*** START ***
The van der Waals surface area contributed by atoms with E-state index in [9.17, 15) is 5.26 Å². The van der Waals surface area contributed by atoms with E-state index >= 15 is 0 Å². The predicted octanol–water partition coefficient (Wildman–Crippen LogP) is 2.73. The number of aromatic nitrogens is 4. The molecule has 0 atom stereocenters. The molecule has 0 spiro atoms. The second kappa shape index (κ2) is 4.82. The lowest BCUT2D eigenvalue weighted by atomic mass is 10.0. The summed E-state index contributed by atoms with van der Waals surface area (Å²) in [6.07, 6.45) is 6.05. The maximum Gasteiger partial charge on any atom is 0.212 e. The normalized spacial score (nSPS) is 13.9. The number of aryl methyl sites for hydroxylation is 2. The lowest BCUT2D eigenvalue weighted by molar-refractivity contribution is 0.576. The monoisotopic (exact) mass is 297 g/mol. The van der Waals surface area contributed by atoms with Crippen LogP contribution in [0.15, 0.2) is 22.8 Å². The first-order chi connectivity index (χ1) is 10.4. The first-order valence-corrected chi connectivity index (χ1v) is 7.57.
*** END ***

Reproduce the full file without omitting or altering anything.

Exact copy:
The van der Waals surface area contributed by atoms with E-state index in [9.17, 15) is 5.26 Å². The van der Waals surface area contributed by atoms with E-state index >= 15 is 0 Å². The predicted octanol–water partition coefficient (Wildman–Crippen LogP) is 2.73. The number of aromatic nitrogens is 4. The molecule has 0 atom stereocenters. The molecule has 0 spiro atoms. The second kappa shape index (κ2) is 4.82. The lowest BCUT2D eigenvalue weighted by atomic mass is 10.0. The summed E-state index contributed by atoms with van der Waals surface area (Å²) in [6.07, 6.45) is 6.05. The maximum Gasteiger partial charge on any atom is 0.212 e. The normalized spacial score (nSPS) is 13.9. The number of aryl methyl sites for hydroxylation is 2. The lowest BCUT2D eigenvalue weighted by molar-refractivity contribution is 0.576. The monoisotopic (exact) mass is 297 g/mol. The van der Waals surface area contributed by atoms with Crippen LogP contribution in [0.15, 0.2) is 22.8 Å². The first-order chi connectivity index (χ1) is 10.4. The first-order valence-corrected chi connectivity index (χ1v) is 7.57.